Monteria is a unique kind of a driven hunt, developed on the Iberian Peninsula, in Portugal and Spain. Three things make Monteria unique: its scale, the use of dogs, and organization. A Monteria usually covers a lot of ground, up to 25 thousand acres. A large number of hunters, or “monteros” – up to 40 – take places in elaborately positioned lines known as “armada”. A number of packs of hounds, or “rehalas”, about 20 dogs in each, are released into the areas, assisted by their handlers and drivers, and the hunt is on. On this size and scale, one can’t go without sophisticated organization. Usual quarries are the red deer and wild boar; occasionally also mouflon and fallow deer. Before the hunt, you’ll be given a list of animals that shows which are included in the regular price of the hunt, which you can shoot at an extra cost, and which are not to be shot. For instance, roe deer, ibex and Barbary sheep are usually illegal to shoot during a Monteria. Female and subage animals, such as wild boar sows with the young, are often a no-no as well. Shooting over the limit, or illegal animals, may carry a hefty fine and sometimes criminal prosecution. A hunter may be assigned with a “secretary”, who helps with game ID, suggests what animals are shootable and what are to be passed, and keeps score of shot and wounded game. For 3 or 4 hours the hunters will be in the state of excited tension, as at any moment you may face your quarry. You only have a few seconds to a) correctly identify species, age and sex of the animal; b) make a decision whether you can or can’t shoot it; c) make sure the shot is safe, there are no dogs, drivers or other hunters in the danger zone; d) take the shot at a running animal offhand. These days, offhand shooting at a running animal is becoming a lost art, so it’s a good idea to visit a shooting range that offers running deer or running boar targets and practice. Remember that wounded animals are counted against your limit. It goes without saying that where there are many hunters and dozens of drivers with dogs, safety is Job 1 for the hunt’s organizers and for every hunter present. Mehr erfahren...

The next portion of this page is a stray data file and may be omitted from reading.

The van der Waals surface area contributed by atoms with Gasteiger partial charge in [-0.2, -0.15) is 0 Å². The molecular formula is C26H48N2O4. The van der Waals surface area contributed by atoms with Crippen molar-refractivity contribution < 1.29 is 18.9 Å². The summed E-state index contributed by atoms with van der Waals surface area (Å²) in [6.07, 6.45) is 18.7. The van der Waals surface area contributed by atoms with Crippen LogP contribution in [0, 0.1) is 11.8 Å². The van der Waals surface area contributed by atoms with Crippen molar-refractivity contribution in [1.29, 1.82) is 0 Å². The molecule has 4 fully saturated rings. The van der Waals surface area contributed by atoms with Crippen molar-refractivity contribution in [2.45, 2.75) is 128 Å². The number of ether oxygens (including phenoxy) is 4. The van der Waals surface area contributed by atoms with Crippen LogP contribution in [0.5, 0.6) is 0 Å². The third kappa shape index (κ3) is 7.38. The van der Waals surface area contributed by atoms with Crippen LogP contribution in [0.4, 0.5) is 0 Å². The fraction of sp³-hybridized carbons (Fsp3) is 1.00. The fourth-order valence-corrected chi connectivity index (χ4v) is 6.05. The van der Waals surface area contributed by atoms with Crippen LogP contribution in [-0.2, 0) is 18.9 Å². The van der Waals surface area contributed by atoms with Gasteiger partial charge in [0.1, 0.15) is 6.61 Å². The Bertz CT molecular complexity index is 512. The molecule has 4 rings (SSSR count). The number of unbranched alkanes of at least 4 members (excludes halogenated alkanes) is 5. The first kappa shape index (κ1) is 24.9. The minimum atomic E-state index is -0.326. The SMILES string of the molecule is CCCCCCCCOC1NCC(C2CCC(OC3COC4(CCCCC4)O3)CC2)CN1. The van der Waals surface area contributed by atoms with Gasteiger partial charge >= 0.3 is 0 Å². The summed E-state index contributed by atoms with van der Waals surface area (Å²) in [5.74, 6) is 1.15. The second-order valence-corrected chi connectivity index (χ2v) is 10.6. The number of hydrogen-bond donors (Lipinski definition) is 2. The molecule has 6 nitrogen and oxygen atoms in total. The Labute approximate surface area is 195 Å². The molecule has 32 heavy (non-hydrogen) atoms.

Hunters harvest a large number of animals, but this number is scientifically justified, and carefully controlled. Ensuring large numbers of game animals takes a lot of protection, forestry development, and cooperation with local agriculturists, to provide animals with shelter and food, but at the same time to prevent overpopulation and unwelcome crop damage. Monteria estates do a lot of work for preserving biodiversity in Spain. The knowledge is passed from generation to generation, and is a part of the rich tradition of the Monteria. An essential part of the hunt is the final layout of the trophies, as a homage to the harvested animals and recognition of the hunters’ skills, followed by dinner and socializing. Most estates offer hotels and spa facilities, where non-hunting companions may enjoy their stay while the hunters await their chances up in the mountains. Learn more about the Monteria in our blog post. Details ausblenden
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